Applied Energy, Vol.250, 1468-1480, 2019
A scalable environmental thermal energy harvester based on solid/liquid phase-change materials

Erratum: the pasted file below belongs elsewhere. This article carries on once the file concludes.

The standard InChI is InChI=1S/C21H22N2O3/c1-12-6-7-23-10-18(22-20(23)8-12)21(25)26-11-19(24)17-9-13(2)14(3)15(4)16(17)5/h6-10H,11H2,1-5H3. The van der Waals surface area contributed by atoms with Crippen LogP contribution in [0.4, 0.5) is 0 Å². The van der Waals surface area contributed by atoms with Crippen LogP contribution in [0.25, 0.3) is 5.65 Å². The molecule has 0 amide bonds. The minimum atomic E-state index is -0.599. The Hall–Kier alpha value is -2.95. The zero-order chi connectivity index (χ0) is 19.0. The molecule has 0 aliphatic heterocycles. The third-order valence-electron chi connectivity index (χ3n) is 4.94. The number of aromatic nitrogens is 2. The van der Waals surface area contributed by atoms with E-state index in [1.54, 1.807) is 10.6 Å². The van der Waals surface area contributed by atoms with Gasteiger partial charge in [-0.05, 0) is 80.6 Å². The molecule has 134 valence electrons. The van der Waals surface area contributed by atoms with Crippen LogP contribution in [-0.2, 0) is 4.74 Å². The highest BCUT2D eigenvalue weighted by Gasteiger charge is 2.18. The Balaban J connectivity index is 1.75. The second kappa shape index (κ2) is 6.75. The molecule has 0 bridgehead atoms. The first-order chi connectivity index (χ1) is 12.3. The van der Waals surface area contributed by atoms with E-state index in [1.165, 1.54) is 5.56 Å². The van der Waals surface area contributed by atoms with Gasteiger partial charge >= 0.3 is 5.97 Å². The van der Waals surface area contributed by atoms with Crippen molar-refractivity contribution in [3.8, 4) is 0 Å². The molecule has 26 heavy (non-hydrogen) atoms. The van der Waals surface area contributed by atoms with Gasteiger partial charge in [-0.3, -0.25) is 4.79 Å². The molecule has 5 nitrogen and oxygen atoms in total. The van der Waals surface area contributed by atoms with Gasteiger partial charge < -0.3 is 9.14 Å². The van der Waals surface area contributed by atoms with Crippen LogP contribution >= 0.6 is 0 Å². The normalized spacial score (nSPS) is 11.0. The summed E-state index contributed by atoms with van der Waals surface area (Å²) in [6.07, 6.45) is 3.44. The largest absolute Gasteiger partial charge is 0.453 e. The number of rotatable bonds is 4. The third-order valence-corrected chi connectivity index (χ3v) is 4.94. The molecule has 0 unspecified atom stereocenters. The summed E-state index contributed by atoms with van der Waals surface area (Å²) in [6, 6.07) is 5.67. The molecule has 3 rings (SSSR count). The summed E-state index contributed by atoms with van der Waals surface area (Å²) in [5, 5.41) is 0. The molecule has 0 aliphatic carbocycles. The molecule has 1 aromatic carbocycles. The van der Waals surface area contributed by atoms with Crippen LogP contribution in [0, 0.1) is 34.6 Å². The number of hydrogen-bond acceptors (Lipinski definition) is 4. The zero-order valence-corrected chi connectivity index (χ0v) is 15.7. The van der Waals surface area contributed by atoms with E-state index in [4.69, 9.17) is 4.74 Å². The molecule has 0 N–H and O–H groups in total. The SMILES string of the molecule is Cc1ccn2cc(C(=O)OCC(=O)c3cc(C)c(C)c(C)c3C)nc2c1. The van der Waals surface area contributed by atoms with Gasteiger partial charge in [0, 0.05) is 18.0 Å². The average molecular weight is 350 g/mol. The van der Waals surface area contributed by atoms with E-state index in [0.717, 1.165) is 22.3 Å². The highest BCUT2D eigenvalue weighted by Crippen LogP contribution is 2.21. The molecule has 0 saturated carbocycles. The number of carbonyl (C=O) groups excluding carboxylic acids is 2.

This paper presents the design and analysis of a scalable energy harvesting system that uses a solid/liquid phase change material (PCM), namely pentadecane (C15H32), to harvest environmental thermal energy associated with relatively low temperature and small temperature variation. The basic idea is to utilize the volume expansion of the PCM in the phase transition process to do work and generate electricity, which may be particularly suitable for powering sensors and small-scale devices that are designed to carry out long-term missions in an environment that undergoes regular, cyclic temperature variation in space or time. In this paper, we first present the fabrication and testing of a small-scale prototype in the form of a tube system, as well as the development of a thermo-mechanical model that couples the thermodynamics of the involved PCM and fluid materials with the elastic deformation of the structure. Using both the prototype and the model, we show that achieving high performance requires maintaining a high pressure inside the system, which complicates structural design and leads to incomplete melting of PCM. Towards mitigating this critical issue, we propose the idea of using a hydraulic accumulator to regulate the internal pressure. To examine this approach, we add a piston-type hydraulic accumulator to the prototype, and modify the thermo-mechanical model accordingly. We show that the hydraulic accumulator leads to a onefold increase in both thermal efficiency and specific energy output. In particular, the thermal efficiency obtained by the prototype is comparable with state-of-the-art thermoelectric generators when operating between 1 and 20 degrees C. Using the thermo-mechanical model, we also present a parametric study that shows the dependence of the system's performance on a few key design parameters.